Brush recommendations?

cylon.descendant

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Hi all,

I'm looking to get a brush that is better at collecting my cats' loose fur, and in particular one that will be good for a medium-length coat (with fur that is fairly fine) because my med-hair cat has a tendency to have big hairballs.

I've been looking into slicker brushes and am feeling a little lost about what to get. Ideally, a self-cleaning one would be great. My cat is also fairly sensitive, so if it is too pokey/sharp it may be hard to brush him.

I figured I would turn to this site in case anyone has recommendations for decent options!
 

danteshuman

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I would recommend the pin brush for longer hair. It is the only brush the fluffy one likes!
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Now for all short hair cats I can not say enough about this little rubber brush! Heck I flip it over and rub it back & forth on the couch cushion to collect the loose hair from brushing the cats! It works for both the boys & my previous 2 short haired cats!
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danteshuman

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Oh and all the cats I have ever had at best sort of tolerated the slicker brushes! But the purple one they love & works great. I would rather do the one they like Because it works great! After a few strokes it attracts all the loose hair.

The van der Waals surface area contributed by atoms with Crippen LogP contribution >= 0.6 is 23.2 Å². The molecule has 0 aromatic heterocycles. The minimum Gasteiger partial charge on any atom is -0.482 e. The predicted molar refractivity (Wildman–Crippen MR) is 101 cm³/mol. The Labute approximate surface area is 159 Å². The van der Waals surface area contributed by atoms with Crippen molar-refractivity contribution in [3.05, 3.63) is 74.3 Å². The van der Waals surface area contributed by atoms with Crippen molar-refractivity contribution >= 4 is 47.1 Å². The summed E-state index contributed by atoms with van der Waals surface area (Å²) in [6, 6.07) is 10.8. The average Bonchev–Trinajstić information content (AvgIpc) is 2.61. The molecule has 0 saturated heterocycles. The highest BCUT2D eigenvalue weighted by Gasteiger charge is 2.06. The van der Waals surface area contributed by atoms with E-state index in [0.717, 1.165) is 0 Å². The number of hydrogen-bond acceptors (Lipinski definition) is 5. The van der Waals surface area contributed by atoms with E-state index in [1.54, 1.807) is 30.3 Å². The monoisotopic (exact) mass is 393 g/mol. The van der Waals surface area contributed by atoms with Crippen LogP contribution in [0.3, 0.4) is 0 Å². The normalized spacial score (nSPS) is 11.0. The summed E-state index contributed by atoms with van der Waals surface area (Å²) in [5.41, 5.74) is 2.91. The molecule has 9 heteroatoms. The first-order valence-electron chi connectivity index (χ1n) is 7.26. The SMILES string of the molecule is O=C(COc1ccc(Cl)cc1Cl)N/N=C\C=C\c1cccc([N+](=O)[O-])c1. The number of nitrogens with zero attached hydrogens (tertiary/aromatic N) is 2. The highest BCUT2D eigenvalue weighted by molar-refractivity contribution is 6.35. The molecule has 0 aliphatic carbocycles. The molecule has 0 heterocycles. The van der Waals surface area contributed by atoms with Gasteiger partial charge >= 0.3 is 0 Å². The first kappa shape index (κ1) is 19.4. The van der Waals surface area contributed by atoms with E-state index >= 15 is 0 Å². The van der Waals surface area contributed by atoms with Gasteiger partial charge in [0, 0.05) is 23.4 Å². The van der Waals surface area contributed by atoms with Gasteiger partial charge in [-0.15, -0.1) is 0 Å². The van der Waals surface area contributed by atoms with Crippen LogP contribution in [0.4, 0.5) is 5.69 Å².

artiemom

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OMG... I went through this with Geoffrey--for over 2 years. I bought every brush on the market, including gloves. He just hated brushing.

At a last resort, I tried one of my old round hairbrushes! Eureka! He loves it!!! Asks and waits for it daily! Who would have guessed!

I do try to pick up the loose hair, (if possible) with a slicker brush!

With Artie, I had to catch him while he was lying on his cat tree, looking out the window..with a slicker brush.
 

pipperoo

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My cats have always loved that purple Kong rubber brush - they are/were shorthairs though.

Pip knows to jump into the shower (before i turn it on!) in the morning for her brush. I brush her in there because her fur is so fine and it floats in the air--at least if i brush her in the shower, it gets contained somewhat.

I've used slicker brushes with varying success. One cat liked it (but it didn't collect as much hair as the Kong), the other cat only tolerated it on the sides of her face.

One cat loved an occassional go with The Furminator, my current cat is a no-go with it.

Different strokes (ha ha) for different folks.
 

Maurey

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Human style pin brushes don't do much but massage, imo, but it's nice bonding time with your cat. Kong zoom groom style brushes can be used on longhairs, but extremely sparingly. They should never be used on dry long fur, as it could damage it and/or cause tangles. They're good for picking up loose fur you've pulled out while using a comb during shed, though.

For longhairs, all you really need is a greyhound style comb -- that'll be your primary tool. You want to get one of the pricier ones, with both fine and medium spacing, as well as rounded teeth long enough to brush through to the skin.
You don't necessarily need the most expensive comb, but I wouldn't go cheap. Some cheap combs can be sharp, or cause excess static, which further tangles the coat. Here's a higher end comb that's quite popular and would suit most longhair cats. https://www.amazon.com/dp/B0155XV2K8/?tag=thecatsite